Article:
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Is HR failing the public sector?



Yesterday People Management ran an article by a senior HR professional in the public sector regarding the skills and abilities of public sector HR teams. In a somewhat verbose and turgid rant, Graham White argues that the HR departments will “revolutionise the delivery of public sector working”. Despite the fact that I struggle to understand what is actually meant by that phrase (it has a sense of foreboding in my opinion) the sentiment is at odds with my experience.

Coincidentally, I spent the morning with a number of senior HR professionals from across the Public Sector looking at a specific element of working and proposals to make changes in that area.  The single thing that struck me coming out of the meeting was the disconnect between the thinking from this group of people and the actual experience of workers and users of their services.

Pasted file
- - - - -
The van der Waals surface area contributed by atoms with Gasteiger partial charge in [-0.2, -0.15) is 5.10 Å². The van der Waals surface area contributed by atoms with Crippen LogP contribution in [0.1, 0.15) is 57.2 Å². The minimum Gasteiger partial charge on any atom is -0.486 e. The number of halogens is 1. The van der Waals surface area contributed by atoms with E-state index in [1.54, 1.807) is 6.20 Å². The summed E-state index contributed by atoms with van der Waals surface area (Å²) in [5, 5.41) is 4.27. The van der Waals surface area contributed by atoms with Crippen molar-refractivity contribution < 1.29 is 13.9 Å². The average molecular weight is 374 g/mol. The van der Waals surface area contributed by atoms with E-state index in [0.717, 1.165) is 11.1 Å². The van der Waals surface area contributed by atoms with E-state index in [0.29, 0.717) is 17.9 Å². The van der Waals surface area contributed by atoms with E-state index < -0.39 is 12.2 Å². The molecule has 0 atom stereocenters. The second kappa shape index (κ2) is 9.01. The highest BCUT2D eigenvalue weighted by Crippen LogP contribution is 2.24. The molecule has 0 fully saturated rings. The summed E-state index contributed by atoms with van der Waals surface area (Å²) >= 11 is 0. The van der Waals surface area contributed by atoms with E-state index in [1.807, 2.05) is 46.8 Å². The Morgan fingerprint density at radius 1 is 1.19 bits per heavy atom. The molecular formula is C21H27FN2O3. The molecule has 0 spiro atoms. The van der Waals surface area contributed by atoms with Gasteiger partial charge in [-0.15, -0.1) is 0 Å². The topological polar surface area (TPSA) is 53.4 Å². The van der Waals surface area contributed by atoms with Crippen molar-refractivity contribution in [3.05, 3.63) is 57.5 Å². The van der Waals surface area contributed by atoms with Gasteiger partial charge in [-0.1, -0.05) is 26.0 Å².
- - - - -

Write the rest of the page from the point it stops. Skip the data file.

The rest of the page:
In short they were living in a bubble.

If you asked any healthcare professional what they wanted most from their employer, my guess is that they would say the ability to provide better and greater levels of care.  Funnily enough, if you asked any patient what they wanted from the NHS my guess is that they would say the same.  Likewise you could carry out the same process with Teachers and students, the Police and Joe Public and I would argue any single part of the machinery that forms our Local and Central government.

When I suggested that people should understand what their “die in a ditch” purpose was, I was met with blank looks.  I’m sure if the room had been full of people actually working to deliver, they would have told me off the top of their head without any reflection. Sadly that is, in my experience the disconnect between senior management and the battalions of doers.

And this is where I come to HR. The function should be the organisational conscience, it should be the function that has the ability to stand back and challenge as a critical friend. Instead what I see is a lot of minions marching out and “doing” to people without any sense of leadership role.